Captain Sadio Mané after a game. Photo: Kicks to the Pitch.

Not quite dirty and not quite clean

So let's get back to some shadowy places. Senegal was the more obvious victim, but hardly from the only marginally mysterious call or non-call. One such came against Nigeria, who witnessed a ball clearly be drawn to the hand of an Argentine defender obviously two steps inside the box. Well hey, everyone is allowed one right? It's not like Argentina has a World Cup history of beneficial referee discretion of questionable handballs in crucial moments, just ask Maradona: he'll tell you as much.

Then there was that ugly weekend, the opening games a couple weeks back, when three African teams were defeated in late minutes, two via converted direct free kicks against Tunisia and Egypt. Then there was that gorgeous header for Morocco, square into the back of their own net in waning minutes of stoppage time.

All of these could be swept aside and dismissed, things happen, all the teams lost key matches (Egypt, Tunisia, Morocco or Nigeria) holding their own but eventually faced the specter of elimination.

Such is not the case for Senegal, who caught in a back and forth game and looked to be wearing down on Colombia for much of the first half. It was early within this first period that the most egregious of calls happened: a 50/50 play in Colombia's area that was heavily laden with contact. The incident was initially signaled to be a penalty, but was within moments reviewed and recalled. It raised some odd notions; that those Senegal players asked if they're too physical cannot be transgressed against with the same rough play.

Where I was, wedged between several tables with occupants at varying levels of being thoroughly toasted on buckets of beer and watered down cocktails, there was an audible gasp. An uneasiness sidled around the room; everyone has seen such strangeness before; and while a different scenario entirely, it felt like Ghana losing in 2010. Everything that followed just seemed tinged towards negative after that perky jog the ref took to the video booth to overturn his own judgment.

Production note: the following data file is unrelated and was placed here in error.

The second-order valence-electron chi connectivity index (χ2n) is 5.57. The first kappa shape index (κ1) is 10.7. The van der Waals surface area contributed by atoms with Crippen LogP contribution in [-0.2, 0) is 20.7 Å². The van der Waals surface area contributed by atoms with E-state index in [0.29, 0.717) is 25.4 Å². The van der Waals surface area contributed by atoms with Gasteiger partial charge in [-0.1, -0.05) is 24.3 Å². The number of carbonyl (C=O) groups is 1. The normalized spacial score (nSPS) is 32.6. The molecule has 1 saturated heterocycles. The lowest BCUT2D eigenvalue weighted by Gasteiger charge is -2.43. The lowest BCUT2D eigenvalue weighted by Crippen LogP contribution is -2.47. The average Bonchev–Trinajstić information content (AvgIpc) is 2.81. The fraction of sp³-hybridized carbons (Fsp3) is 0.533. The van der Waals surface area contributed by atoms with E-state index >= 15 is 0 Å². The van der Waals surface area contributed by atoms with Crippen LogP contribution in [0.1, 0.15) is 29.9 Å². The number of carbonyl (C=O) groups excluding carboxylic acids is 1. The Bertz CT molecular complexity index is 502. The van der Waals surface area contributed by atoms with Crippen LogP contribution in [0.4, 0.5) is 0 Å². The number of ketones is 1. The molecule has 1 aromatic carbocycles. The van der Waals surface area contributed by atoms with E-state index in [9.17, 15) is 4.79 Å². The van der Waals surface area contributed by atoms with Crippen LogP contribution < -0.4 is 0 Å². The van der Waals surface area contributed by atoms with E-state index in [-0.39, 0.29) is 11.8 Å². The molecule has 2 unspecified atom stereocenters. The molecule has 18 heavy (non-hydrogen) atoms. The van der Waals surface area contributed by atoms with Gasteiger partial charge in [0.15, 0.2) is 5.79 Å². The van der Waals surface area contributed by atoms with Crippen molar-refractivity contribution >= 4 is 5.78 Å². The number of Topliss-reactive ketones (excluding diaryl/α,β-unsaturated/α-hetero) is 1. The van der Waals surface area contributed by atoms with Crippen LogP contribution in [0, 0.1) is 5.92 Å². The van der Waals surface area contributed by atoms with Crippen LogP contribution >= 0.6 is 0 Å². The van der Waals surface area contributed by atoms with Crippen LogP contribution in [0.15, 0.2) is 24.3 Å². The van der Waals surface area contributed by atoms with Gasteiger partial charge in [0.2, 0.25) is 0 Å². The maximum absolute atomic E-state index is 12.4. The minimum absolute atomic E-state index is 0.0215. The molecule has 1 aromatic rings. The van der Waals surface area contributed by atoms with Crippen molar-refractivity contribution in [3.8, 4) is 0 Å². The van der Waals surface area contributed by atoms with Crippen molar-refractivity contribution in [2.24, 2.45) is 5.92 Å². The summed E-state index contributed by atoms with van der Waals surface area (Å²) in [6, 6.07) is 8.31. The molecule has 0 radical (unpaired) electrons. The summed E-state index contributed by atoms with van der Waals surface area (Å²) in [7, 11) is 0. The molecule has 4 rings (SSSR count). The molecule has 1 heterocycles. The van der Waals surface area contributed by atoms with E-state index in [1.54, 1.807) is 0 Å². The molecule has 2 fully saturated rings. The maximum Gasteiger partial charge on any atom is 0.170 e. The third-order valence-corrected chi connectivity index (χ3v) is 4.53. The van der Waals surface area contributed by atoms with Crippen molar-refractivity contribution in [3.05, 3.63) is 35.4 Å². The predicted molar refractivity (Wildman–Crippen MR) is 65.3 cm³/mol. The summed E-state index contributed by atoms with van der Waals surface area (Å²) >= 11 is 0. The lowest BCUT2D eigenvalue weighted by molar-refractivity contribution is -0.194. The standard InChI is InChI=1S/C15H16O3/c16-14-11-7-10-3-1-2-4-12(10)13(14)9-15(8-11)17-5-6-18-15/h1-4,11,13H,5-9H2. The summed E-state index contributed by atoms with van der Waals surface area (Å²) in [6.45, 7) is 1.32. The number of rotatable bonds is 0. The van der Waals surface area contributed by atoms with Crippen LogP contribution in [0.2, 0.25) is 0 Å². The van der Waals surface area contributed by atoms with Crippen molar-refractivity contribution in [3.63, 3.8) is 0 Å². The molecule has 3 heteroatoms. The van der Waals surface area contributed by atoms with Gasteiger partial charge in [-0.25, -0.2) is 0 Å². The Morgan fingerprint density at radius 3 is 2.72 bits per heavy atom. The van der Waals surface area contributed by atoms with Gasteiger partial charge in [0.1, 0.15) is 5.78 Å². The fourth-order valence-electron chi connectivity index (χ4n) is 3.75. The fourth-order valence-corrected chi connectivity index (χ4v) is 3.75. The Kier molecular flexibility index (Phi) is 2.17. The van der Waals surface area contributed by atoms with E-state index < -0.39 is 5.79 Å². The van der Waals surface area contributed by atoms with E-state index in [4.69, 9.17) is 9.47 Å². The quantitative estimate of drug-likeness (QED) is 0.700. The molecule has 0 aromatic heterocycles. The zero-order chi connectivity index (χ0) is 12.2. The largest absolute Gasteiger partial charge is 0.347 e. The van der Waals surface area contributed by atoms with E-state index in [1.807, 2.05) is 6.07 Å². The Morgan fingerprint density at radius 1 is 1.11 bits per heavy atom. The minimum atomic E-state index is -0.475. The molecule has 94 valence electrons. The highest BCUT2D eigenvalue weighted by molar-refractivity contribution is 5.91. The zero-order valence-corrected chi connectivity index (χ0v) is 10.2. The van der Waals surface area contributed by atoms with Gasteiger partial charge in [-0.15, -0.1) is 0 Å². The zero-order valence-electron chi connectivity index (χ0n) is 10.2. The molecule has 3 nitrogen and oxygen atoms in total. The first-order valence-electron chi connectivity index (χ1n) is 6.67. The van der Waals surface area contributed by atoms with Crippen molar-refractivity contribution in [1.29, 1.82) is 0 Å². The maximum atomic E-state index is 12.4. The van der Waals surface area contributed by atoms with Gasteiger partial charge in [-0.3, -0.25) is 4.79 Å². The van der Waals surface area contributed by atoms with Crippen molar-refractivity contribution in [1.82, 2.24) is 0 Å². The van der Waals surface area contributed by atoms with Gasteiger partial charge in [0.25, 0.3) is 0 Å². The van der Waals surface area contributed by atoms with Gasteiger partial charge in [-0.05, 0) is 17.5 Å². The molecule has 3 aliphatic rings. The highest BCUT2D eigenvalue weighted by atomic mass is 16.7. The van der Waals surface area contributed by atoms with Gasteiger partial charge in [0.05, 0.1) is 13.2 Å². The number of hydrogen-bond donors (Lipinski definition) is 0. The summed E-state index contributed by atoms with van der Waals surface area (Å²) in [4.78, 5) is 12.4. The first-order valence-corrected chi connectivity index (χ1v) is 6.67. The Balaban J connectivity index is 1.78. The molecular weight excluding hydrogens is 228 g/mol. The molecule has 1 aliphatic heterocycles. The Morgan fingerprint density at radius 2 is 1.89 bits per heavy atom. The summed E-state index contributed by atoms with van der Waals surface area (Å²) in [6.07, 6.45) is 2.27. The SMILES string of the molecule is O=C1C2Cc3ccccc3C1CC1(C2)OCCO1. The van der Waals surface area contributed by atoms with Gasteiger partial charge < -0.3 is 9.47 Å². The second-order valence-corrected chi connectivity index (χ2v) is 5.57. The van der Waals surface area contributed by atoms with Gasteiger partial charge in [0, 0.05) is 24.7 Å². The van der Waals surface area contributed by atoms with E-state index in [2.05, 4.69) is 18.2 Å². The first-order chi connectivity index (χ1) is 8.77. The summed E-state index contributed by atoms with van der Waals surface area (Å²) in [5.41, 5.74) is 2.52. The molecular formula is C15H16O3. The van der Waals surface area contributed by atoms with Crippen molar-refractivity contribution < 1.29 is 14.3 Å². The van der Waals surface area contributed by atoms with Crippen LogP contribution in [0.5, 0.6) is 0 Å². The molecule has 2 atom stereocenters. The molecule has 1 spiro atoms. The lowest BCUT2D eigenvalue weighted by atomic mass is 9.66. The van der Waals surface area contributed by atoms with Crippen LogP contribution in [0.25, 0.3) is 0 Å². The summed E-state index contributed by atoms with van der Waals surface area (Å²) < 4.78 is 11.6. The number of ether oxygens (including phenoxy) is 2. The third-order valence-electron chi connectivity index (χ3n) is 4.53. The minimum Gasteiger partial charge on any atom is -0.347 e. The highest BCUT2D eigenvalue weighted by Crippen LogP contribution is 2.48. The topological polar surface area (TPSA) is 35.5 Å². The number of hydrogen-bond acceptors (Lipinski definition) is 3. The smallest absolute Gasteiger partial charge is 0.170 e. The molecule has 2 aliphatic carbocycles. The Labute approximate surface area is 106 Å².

The question for me remains; if that had been Cristiano Ronaldo being hacked below the knee, would the call have been reversed? Judging by some of the whisker-thin touches he's drawn penalties from in Russia over the last few weeks, my suspicion is no.

M'Baye Niang celebrates his goal against Poland. Photo: Kicks to the Pitch.

Heavy implications?

There is always going to speculation of whether or not there are stereotypes being played out on the pitch of the World Cup, and whether perceptions of 'hard play,' 'being plucky,' 'physicality' and 'a general disorganization' that always dog after African squads every four years (typically stated by either a bland older English announcer or a generically-attractive American sportscaster in between spouting off meaningless stats).

On top of this have been some ugly reports coming out of Russia, of police checking into why Senegalese fans danced so much (after beating Poland), taunts thrown down from the crowds, Cisse having to reach to explain why his squad was being 'physical,' head-slapping headlines and offensive tweets from Western media houses and figures.

Certainly this occurred in the 2018 edition, but it didn't seem to be the principal transgression it may have been in past years. No, this time around it seemed to be a fundamental mishandling of football as the global game. It made all of that 'This Time for Africa' talk of South Africa in 2010 seem as though wrapped as some sort of meaningless corporate-driven drivel, meaningless and utterly contrite, a cute side note of appeasement.

Obviously, there is no real way to connect such dots, there isn't exactly a factual basis that FIFA doesn't 'want' African teams cracking through to a final, or that the body skews towards desiring 'bigger markets' making it farther. There's no way to estimate that they've miscalculated the balance of footballing fervor on the continent, it's just an uneasy feeling.

Last night came with a creeping sort of dread that only comes through in clarity driven realizations after several lukewarm beers. In the end, Senegal got screwed, I truly believe that and the heavy accusations of being overly 'physical' are, unfortunately, right at the heart of their elimination from potential World Cup glory.

In the end, the football will be watched around tables and in living rooms in Nairobi, Dakar, Lagos but the audience may be slightly more jaded following Senegal's unceremonious exit. In the grand scheme of the FIFA World Cup, it seems that opportunities are meant to be missed for African squads.